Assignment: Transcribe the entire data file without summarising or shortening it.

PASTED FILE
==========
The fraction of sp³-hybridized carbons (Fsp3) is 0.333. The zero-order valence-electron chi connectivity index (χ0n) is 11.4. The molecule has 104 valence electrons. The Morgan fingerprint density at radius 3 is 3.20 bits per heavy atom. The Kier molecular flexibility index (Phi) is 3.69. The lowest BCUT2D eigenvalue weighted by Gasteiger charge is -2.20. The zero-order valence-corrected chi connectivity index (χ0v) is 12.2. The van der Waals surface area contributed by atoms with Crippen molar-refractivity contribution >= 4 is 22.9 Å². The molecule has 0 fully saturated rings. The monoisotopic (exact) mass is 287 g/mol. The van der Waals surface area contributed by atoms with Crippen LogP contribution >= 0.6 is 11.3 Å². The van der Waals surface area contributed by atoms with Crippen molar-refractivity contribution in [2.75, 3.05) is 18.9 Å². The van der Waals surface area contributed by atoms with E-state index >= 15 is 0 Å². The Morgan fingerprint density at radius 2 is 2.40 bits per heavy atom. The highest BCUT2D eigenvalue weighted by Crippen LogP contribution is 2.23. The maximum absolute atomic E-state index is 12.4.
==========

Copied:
The fraction of sp³-hybridized carbons (Fsp3) is 0.333. The zero-order valence-electron chi connectivity index (χ0n) is 11.4. The molecule has 104 valence electrons. The Morgan fingerprint density at radius 3 is 3.20 bits per heavy atom. The Kier molecular flexibility index (Phi) is 3.69. The lowest BCUT2D eigenvalue weighted by Gasteiger charge is -2.20. The zero-order valence-corrected chi connectivity index (χ0v) is 12.2. The van der Waals surface area contributed by atoms with Crippen molar-refractivity contribution >= 4 is 22.9 Å². The molecule has 0 fully saturated rings. The monoisotopic (exact) mass is 287 g/mol. The van der Waals surface area contributed by atoms with Crippen LogP contribution >= 0.6 is 11.3 Å². The van der Waals surface area contributed by atoms with Crippen molar-refractivity contribution in [2.75, 3.05) is 18.9 Å². The van der Waals surface area contributed by atoms with E-state index >= 15 is 0 Å². The Morgan fingerprint density at radius 2 is 2.40 bits per heavy atom. The highest BCUT2D eigenvalue weighted by Crippen LogP contribution is 2.23. The maximum absolute atomic E-state index is 12.4.